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Microsc Res Tech. 2008 Aug;71(8):564-72. doi: 10.1002/jemt.20587.

Hibernation as a far-reaching program for the modulation of RNA transcription.

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Dipartimento di Scienze Morfologico-Biomediche, Sezione di Anatomia e Istologia, University of Verona, Verona, Italy.


In eukaryotic cells, pre-mRNAs undergo several transformation steps to generate mature mRNAs ready to be exported to the cytoplasm. The molecular and structural apparatus for mRNA production is generally able to promptly respond to variations of metabolic demands. Hibernating mammals, which periodically enter a hypometabolic state, represent an interesting physiological model to investigate the adaptive morpho-functional modifications of the pre-mRNA transcriptional and processing machinery under extreme metabolic conditions. In this study, the subnuclear distribution of some transcriptional, splicing, and cleavage factors was investigated by ultrastructural immunocytochemistry in cell nuclei of the liver (a highly metabolizing organ involved in multiple regulatory functions) and the brown adipose tissue (responsible for nonshivering thermogenesis) from euthermic, hibernating, and arousing hazel dormice (Muscardinus avellanarius). Our observations demonstrate that, during hibernation, transcriptional activity significantly decreases and pre-mRNA processing factors undergo an intranuclear redistribution moving to domains usually devoid of such molecules; moreover, in hepatocytes, there is a preferential accumulation of pre-mRNAs at the splicing stage, whereas, in brown adipocytes, pre-mRNAs are mainly stored at the cleavage stage. Upon arousal, the pre-mRNAs at the cleavage stage are immediately utilized, while the maturation of pre-mRNAs at the splicing stage seems to be restored before transcription had taken place. Our data suggest a programmed intranuclear reorganization of the RNA maturation machinery aimed at efficiently and rapidly restoring the pre-mRNA processing, and, consequently, the specific cellular activities upon arousal. Once again natural hibernation appears as a highly programmed hypometabolic state rather than a simple fall of metabolic and physiological functions.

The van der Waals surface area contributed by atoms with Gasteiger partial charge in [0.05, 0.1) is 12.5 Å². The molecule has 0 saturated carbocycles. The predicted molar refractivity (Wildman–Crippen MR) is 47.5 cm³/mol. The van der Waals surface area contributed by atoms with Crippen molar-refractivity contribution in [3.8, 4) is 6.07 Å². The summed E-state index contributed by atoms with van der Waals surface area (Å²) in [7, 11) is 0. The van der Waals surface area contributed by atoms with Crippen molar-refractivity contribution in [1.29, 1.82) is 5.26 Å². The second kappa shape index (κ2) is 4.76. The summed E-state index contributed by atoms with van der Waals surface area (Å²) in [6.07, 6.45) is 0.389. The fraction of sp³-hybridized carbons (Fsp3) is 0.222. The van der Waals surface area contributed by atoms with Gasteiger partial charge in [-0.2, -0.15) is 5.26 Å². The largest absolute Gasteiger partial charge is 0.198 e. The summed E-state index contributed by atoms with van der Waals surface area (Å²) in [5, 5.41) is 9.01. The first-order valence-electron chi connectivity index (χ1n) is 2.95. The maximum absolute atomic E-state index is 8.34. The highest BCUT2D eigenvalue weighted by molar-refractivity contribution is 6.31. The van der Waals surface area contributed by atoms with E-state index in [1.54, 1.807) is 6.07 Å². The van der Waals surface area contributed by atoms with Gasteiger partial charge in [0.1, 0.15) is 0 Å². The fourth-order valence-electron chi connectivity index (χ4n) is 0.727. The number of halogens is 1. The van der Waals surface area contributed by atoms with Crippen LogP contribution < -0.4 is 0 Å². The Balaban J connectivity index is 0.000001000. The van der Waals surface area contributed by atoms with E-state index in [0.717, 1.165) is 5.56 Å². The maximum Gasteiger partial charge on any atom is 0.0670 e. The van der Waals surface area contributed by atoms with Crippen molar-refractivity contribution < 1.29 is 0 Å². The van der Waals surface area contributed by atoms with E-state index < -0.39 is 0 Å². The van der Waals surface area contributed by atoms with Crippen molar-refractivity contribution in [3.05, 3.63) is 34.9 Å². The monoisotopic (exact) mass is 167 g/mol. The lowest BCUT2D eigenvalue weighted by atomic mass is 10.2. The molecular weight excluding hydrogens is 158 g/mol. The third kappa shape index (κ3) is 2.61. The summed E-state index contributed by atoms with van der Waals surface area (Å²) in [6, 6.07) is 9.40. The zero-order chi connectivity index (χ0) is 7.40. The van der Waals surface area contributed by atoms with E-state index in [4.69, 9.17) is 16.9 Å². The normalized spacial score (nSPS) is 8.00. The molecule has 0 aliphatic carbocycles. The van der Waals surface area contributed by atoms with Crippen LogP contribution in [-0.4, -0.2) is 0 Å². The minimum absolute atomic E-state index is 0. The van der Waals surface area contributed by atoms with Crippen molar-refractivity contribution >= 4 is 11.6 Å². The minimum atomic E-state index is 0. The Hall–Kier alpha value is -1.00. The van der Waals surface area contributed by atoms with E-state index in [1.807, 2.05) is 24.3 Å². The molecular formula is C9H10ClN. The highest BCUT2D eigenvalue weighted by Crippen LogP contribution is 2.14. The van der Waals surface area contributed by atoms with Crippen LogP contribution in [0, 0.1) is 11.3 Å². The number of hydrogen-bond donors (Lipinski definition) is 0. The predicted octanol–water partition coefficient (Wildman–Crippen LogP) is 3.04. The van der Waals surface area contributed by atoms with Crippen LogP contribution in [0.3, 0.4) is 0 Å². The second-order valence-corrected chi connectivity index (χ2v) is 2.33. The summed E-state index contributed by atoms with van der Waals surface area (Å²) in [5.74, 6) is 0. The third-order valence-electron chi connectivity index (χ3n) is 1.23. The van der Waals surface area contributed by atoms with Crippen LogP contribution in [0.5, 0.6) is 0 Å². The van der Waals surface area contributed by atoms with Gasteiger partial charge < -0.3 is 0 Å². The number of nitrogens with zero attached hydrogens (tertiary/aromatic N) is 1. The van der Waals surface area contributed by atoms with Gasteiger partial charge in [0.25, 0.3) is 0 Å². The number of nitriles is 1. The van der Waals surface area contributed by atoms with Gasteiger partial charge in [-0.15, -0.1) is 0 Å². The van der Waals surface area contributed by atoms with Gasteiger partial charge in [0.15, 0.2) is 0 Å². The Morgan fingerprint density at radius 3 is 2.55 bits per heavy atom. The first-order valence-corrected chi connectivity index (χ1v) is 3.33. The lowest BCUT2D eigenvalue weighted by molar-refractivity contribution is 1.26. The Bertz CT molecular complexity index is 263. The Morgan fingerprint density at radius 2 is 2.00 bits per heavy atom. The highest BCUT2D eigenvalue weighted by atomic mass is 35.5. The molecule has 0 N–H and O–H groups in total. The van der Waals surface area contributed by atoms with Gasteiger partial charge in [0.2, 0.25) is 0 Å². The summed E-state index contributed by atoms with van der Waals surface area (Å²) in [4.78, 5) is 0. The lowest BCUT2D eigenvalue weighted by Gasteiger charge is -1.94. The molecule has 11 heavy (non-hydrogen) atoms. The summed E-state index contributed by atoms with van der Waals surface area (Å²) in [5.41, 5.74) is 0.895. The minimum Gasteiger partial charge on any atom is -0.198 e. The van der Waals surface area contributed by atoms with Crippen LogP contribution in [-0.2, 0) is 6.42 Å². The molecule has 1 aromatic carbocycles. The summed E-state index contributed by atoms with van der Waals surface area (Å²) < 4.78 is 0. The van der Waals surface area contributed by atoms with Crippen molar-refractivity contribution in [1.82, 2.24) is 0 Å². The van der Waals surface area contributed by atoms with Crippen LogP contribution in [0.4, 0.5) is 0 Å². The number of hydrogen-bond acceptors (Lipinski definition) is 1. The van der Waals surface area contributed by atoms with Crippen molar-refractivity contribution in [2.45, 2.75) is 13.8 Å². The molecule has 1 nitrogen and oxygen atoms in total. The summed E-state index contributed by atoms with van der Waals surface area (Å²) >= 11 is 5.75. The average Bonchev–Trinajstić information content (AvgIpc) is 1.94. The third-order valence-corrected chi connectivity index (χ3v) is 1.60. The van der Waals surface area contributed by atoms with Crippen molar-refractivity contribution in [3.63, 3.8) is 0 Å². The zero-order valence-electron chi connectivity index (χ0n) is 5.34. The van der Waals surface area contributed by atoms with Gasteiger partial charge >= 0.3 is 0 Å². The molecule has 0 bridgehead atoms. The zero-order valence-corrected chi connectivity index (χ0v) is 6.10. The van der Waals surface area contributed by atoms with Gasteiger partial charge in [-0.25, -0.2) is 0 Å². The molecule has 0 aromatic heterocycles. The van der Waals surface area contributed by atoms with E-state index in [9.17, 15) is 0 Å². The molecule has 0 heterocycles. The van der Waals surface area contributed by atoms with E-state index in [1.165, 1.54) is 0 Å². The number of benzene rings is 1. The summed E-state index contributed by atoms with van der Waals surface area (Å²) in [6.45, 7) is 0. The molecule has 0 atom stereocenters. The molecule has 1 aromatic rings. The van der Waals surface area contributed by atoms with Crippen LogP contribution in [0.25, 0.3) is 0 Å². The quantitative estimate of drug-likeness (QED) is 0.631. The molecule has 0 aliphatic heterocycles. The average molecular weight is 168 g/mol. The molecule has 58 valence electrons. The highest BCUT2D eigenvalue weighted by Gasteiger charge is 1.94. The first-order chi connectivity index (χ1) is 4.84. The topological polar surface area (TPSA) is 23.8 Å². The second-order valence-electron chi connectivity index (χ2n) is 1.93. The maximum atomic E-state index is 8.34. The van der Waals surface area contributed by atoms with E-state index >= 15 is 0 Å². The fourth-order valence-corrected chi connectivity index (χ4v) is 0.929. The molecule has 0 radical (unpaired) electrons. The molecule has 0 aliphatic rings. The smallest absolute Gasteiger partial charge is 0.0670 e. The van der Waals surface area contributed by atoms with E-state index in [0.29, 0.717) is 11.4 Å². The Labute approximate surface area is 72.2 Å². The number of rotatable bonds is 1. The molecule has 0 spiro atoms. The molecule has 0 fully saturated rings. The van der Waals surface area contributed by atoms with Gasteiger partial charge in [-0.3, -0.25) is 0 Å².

[Indexed for MEDLINE]

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